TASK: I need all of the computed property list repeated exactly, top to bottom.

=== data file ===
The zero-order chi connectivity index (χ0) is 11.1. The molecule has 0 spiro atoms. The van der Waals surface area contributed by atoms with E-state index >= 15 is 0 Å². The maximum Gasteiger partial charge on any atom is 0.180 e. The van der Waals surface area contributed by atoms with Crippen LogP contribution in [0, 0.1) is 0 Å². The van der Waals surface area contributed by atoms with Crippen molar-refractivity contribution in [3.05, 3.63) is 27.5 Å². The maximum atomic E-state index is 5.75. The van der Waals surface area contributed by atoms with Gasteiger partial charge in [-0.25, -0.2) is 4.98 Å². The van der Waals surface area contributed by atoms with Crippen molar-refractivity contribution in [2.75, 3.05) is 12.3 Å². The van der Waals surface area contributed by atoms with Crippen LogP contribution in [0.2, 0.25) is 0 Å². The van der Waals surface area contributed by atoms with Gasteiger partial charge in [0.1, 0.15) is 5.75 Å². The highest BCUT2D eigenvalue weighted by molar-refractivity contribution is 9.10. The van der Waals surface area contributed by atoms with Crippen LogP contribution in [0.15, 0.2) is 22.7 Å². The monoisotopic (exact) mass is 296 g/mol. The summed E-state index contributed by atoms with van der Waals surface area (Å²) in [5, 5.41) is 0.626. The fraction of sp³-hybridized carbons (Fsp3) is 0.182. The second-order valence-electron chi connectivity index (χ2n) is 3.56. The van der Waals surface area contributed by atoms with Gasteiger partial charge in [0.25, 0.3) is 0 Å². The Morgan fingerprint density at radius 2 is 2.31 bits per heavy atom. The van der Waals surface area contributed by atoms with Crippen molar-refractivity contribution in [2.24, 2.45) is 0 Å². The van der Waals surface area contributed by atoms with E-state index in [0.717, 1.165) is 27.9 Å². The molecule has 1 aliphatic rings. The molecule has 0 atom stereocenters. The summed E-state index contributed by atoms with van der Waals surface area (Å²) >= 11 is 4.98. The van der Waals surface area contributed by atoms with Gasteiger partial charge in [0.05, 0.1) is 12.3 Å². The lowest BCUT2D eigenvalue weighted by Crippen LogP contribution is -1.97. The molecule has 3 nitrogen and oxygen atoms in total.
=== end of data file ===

The zero-order chi connectivity index (χ0) is 11.1. The molecule has 0 spiro atoms. The van der Waals surface area contributed by atoms with E-state index >= 15 is 0 Å². The maximum Gasteiger partial charge on any atom is 0.180 e. The van der Waals surface area contributed by atoms with Crippen LogP contribution in [0, 0.1) is 0 Å². The van der Waals surface area contributed by atoms with Crippen molar-refractivity contribution in [3.05, 3.63) is 27.5 Å². The maximum atomic E-state index is 5.75. The van der Waals surface area contributed by atoms with Gasteiger partial charge in [-0.25, -0.2) is 4.98 Å². The van der Waals surface area contributed by atoms with Crippen molar-refractivity contribution in [2.75, 3.05) is 12.3 Å². The van der Waals surface area contributed by atoms with Crippen LogP contribution in [0.2, 0.25) is 0 Å². The van der Waals surface area contributed by atoms with Gasteiger partial charge in [0.1, 0.15) is 5.75 Å². The highest BCUT2D eigenvalue weighted by molar-refractivity contribution is 9.10. The van der Waals surface area contributed by atoms with Crippen LogP contribution in [0.15, 0.2) is 22.7 Å². The monoisotopic (exact) mass is 296 g/mol. The summed E-state index contributed by atoms with van der Waals surface area (Å²) in [5, 5.41) is 0.626. The fraction of sp³-hybridized carbons (Fsp3) is 0.182. The second-order valence-electron chi connectivity index (χ2n) is 3.56. The van der Waals surface area contributed by atoms with Gasteiger partial charge in [0.25, 0.3) is 0 Å². The Morgan fingerprint density at radius 2 is 2.31 bits per heavy atom. The van der Waals surface area contributed by atoms with Crippen molar-refractivity contribution in [2.24, 2.45) is 0 Å². The van der Waals surface area contributed by atoms with E-state index in [0.717, 1.165) is 27.9 Å². The molecule has 1 aliphatic rings. The molecule has 0 atom stereocenters. The summed E-state index contributed by atoms with van der Waals surface area (Å²) >= 11 is 4.98. The van der Waals surface area contributed by atoms with Gasteiger partial charge in [0.05, 0.1) is 12.3 Å². The lowest BCUT2D eigenvalue weighted by Crippen LogP contribution is -1.97. The molecule has 3 nitrogen and oxygen atoms in total.